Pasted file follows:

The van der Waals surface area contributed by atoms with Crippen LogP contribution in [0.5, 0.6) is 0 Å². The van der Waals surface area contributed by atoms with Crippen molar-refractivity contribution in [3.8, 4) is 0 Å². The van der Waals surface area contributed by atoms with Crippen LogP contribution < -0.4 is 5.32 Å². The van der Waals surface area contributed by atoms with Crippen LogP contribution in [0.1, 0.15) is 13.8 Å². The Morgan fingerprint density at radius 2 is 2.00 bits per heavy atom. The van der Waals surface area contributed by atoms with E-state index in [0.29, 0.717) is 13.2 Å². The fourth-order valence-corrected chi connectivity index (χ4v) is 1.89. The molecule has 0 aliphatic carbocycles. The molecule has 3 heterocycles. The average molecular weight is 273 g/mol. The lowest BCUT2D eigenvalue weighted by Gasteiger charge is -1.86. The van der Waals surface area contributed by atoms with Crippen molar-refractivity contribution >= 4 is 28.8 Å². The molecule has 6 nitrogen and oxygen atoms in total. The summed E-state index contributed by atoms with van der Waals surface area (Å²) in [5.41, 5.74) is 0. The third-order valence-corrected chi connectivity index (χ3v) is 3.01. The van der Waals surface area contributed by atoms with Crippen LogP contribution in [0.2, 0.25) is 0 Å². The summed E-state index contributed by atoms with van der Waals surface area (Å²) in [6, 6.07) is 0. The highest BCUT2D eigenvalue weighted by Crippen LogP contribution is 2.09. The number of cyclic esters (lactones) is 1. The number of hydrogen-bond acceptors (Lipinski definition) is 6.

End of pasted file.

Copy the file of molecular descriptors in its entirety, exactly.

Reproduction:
The van der Waals surface area contributed by atoms with Crippen LogP contribution in [0.5, 0.6) is 0 Å². The van der Waals surface area contributed by atoms with Crippen molar-refractivity contribution in [3.8, 4) is 0 Å². The van der Waals surface area contributed by atoms with Crippen LogP contribution < -0.4 is 5.32 Å². The van der Waals surface area contributed by atoms with Crippen LogP contribution in [0.1, 0.15) is 13.8 Å². The Morgan fingerprint density at radius 2 is 2.00 bits per heavy atom. The van der Waals surface area contributed by atoms with E-state index in [0.29, 0.717) is 13.2 Å². The fourth-order valence-corrected chi connectivity index (χ4v) is 1.89. The molecule has 0 aliphatic carbocycles. The molecule has 3 heterocycles. The average molecular weight is 273 g/mol. The lowest BCUT2D eigenvalue weighted by Gasteiger charge is -1.86. The van der Waals surface area contributed by atoms with Crippen molar-refractivity contribution >= 4 is 28.8 Å². The molecule has 6 nitrogen and oxygen atoms in total. The summed E-state index contributed by atoms with van der Waals surface area (Å²) in [5.41, 5.74) is 0. The third-order valence-corrected chi connectivity index (χ3v) is 3.01. The van der Waals surface area contributed by atoms with Crippen LogP contribution in [0.2, 0.25) is 0 Å². The summed E-state index contributed by atoms with van der Waals surface area (Å²) in [6, 6.07) is 0. The highest BCUT2D eigenvalue weighted by Crippen LogP contribution is 2.09. The number of cyclic esters (lactones) is 1. The number of hydrogen-bond acceptors (Lipinski definition) is 6.